10.20.2005

State Street Village...

In continuation from yesterday of our tour of IIT this past Saturday, we got to see up close the Helmut Jahn designed, new student housing at IIT. Completed in 2003, this was Jahn's first project in Chicago in quite a long time.

The view standing at the corner of State and 33rd looking south.


Looking up from the same spot. Jahn's newer designs are an improvement over his work in the 80s. I see similarities to the Shure Headquarters building in Niles.


The top floor of each building has an outdoor terrace for the students with great views of the downtown skyline and Crown Hall across the street.


Downtown skyline looking along the sun shades between each terrace.


Same shot focusing on the sun shade itself.


The student housing faces the Green Line, our tour guide told us that the double pane windows use two different thicknesses of glass to minimize the sound transmission of the train.

2 Comments:

Blogger John said...

The Koolhaas and Jahn buildings at IIT are a great lesson in different design approaches, the former opting to create a focal object to deal with the noise, while the latter accentuates his design (with increased glass and insulation) to do the same. They both seem to work well in achieving the goal of dampening the sound of the LOUD trains, so it kinda shows that we have room for both kinds of approaches, among many.

Unfortunately, I have to side with Koolhaas over Jahn here, because of Jahn's misguided preference for transparency as THE aesthetic for buildings. When I walked along the east wall of the dorms, dead birds littered the path. It was sad. And why? For aesthetic ends. I think that designers will move away (and many are) from pristine glass containers to layered skins that not only deter birds but also provide more energy efficiency and aesthetic choices for the designer and the people that have to live with the buildings.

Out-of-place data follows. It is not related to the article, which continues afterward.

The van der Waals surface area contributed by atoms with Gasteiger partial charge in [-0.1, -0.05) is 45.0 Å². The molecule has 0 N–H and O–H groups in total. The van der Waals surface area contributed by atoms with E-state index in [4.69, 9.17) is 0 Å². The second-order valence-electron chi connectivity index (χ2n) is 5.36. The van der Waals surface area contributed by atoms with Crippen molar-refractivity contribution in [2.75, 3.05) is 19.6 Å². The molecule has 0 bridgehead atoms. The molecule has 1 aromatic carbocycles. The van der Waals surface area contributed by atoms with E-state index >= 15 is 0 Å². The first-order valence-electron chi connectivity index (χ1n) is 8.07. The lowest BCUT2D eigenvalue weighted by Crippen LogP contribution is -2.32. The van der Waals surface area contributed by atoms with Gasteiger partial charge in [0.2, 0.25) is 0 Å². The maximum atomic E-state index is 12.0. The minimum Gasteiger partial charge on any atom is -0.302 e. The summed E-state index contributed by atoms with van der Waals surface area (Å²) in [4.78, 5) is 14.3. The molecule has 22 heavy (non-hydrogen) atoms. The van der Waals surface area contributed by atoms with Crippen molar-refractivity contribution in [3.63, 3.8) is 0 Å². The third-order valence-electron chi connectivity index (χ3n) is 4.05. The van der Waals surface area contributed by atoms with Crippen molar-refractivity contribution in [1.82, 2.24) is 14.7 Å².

10/21/2005 9:04 AM  
Blogger Corncobber said...

I accompanied Devyn on the IIT tour, and we walked from the L to the starting point along the back of State Street Village. Truly, we saw about a dozen dead birds littering the path. It was sad, but also angering. In order to retain the "architectural purity" of the design, they won't affix bird-shaped warning decals as on other buildings with a similar problem? There was a signposted netting experiment going on, to IIT's credit. But that doesn't seem to me to be as inexpensive or unobtrusive an option as a simple set of decals. Devyn and I disagree on this point, but it's this adherence to design purity over actual building function that has always made me refer to Helmut Jahn as Helmut YAWN. Architectural purity at the expense of death for other creatures is pretty damned sick in my book.

10/25/2005 1:25 PM  

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